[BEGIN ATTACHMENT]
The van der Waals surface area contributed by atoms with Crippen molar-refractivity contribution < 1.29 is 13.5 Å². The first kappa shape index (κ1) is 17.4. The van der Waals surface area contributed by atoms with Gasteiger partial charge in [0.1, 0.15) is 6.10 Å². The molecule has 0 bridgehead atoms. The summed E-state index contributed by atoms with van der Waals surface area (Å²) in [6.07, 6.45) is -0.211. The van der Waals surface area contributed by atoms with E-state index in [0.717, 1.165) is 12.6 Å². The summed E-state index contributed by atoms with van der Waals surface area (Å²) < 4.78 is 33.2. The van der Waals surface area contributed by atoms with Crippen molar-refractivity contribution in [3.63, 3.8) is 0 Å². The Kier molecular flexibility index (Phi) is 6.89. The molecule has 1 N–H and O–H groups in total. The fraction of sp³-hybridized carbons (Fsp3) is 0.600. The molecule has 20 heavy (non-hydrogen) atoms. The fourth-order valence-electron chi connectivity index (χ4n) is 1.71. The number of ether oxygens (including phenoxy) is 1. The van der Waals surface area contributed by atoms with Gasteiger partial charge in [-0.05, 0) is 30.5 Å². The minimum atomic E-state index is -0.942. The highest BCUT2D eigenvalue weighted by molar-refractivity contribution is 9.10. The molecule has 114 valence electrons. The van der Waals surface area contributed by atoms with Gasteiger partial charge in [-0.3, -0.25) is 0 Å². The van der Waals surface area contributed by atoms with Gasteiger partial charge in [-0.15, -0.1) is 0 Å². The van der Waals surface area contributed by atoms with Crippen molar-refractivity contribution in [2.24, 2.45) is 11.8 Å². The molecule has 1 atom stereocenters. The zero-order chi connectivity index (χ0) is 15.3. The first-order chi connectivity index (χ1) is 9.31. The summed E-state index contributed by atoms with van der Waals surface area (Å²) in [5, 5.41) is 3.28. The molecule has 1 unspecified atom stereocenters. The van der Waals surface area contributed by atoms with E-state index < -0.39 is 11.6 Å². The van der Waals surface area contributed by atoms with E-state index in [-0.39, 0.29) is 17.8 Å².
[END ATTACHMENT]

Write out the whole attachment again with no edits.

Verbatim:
The van der Waals surface area contributed by atoms with Crippen molar-refractivity contribution < 1.29 is 13.5 Å². The first kappa shape index (κ1) is 17.4. The van der Waals surface area contributed by atoms with Gasteiger partial charge in [0.1, 0.15) is 6.10 Å². The molecule has 0 bridgehead atoms. The summed E-state index contributed by atoms with van der Waals surface area (Å²) in [6.07, 6.45) is -0.211. The van der Waals surface area contributed by atoms with E-state index in [0.717, 1.165) is 12.6 Å². The summed E-state index contributed by atoms with van der Waals surface area (Å²) < 4.78 is 33.2. The van der Waals surface area contributed by atoms with Crippen molar-refractivity contribution in [3.63, 3.8) is 0 Å². The Kier molecular flexibility index (Phi) is 6.89. The molecule has 1 N–H and O–H groups in total. The fraction of sp³-hybridized carbons (Fsp3) is 0.600. The molecule has 20 heavy (non-hydrogen) atoms. The fourth-order valence-electron chi connectivity index (χ4n) is 1.71. The number of ether oxygens (including phenoxy) is 1. The van der Waals surface area contributed by atoms with Gasteiger partial charge in [-0.05, 0) is 30.5 Å². The minimum atomic E-state index is -0.942. The highest BCUT2D eigenvalue weighted by molar-refractivity contribution is 9.10. The molecule has 114 valence electrons. The van der Waals surface area contributed by atoms with Gasteiger partial charge in [-0.3, -0.25) is 0 Å². The van der Waals surface area contributed by atoms with Gasteiger partial charge in [-0.15, -0.1) is 0 Å². The van der Waals surface area contributed by atoms with Crippen molar-refractivity contribution in [2.24, 2.45) is 11.8 Å². The molecule has 1 atom stereocenters. The zero-order chi connectivity index (χ0) is 15.3. The first-order chi connectivity index (χ1) is 9.31. The summed E-state index contributed by atoms with van der Waals surface area (Å²) in [5, 5.41) is 3.28. The molecule has 1 unspecified atom stereocenters. The van der Waals surface area contributed by atoms with E-state index < -0.39 is 11.6 Å². The van der Waals surface area contributed by atoms with E-state index in [-0.39, 0.29) is 17.8 Å².